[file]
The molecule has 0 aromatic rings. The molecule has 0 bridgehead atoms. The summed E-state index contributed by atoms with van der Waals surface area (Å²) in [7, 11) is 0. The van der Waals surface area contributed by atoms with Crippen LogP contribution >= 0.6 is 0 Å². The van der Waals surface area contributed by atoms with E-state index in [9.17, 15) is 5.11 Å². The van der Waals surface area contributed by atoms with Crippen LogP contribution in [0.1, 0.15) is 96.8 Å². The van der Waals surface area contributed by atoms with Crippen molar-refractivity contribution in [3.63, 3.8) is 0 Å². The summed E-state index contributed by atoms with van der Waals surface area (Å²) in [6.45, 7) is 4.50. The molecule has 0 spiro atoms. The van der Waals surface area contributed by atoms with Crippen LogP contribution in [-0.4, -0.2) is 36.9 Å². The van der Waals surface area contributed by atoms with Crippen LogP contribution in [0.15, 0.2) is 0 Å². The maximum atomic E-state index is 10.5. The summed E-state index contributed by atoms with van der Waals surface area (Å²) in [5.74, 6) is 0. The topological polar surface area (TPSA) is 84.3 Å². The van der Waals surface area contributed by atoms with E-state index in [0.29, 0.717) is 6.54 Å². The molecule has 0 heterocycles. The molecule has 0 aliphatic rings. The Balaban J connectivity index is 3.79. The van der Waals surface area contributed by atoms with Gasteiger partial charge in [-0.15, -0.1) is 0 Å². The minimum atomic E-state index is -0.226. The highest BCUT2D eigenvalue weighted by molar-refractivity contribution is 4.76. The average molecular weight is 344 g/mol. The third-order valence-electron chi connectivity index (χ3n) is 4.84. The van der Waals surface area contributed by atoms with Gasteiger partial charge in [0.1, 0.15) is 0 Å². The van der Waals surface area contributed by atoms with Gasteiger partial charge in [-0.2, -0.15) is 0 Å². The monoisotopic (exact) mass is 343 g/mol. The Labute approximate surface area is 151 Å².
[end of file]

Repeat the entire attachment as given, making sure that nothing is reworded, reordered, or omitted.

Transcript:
The molecule has 0 aromatic rings. The molecule has 0 bridgehead atoms. The summed E-state index contributed by atoms with van der Waals surface area (Å²) in [7, 11) is 0. The van der Waals surface area contributed by atoms with Crippen LogP contribution >= 0.6 is 0 Å². The van der Waals surface area contributed by atoms with E-state index in [9.17, 15) is 5.11 Å². The van der Waals surface area contributed by atoms with Crippen LogP contribution in [0.1, 0.15) is 96.8 Å². The van der Waals surface area contributed by atoms with Crippen molar-refractivity contribution in [3.63, 3.8) is 0 Å². The summed E-state index contributed by atoms with van der Waals surface area (Å²) in [6.45, 7) is 4.50. The molecule has 0 spiro atoms. The van der Waals surface area contributed by atoms with Crippen LogP contribution in [-0.4, -0.2) is 36.9 Å². The van der Waals surface area contributed by atoms with Crippen LogP contribution in [0.15, 0.2) is 0 Å². The maximum atomic E-state index is 10.5. The summed E-state index contributed by atoms with van der Waals surface area (Å²) in [5.74, 6) is 0. The topological polar surface area (TPSA) is 84.3 Å². The van der Waals surface area contributed by atoms with E-state index in [0.29, 0.717) is 6.54 Å². The molecule has 0 heterocycles. The molecule has 0 aliphatic rings. The Balaban J connectivity index is 3.79. The van der Waals surface area contributed by atoms with Gasteiger partial charge in [-0.15, -0.1) is 0 Å². The minimum atomic E-state index is -0.226. The highest BCUT2D eigenvalue weighted by molar-refractivity contribution is 4.76. The average molecular weight is 344 g/mol. The third-order valence-electron chi connectivity index (χ3n) is 4.84. The van der Waals surface area contributed by atoms with Gasteiger partial charge in [0.1, 0.15) is 0 Å². The van der Waals surface area contributed by atoms with Gasteiger partial charge in [-0.2, -0.15) is 0 Å². The monoisotopic (exact) mass is 343 g/mol. The Labute approximate surface area is 151 Å².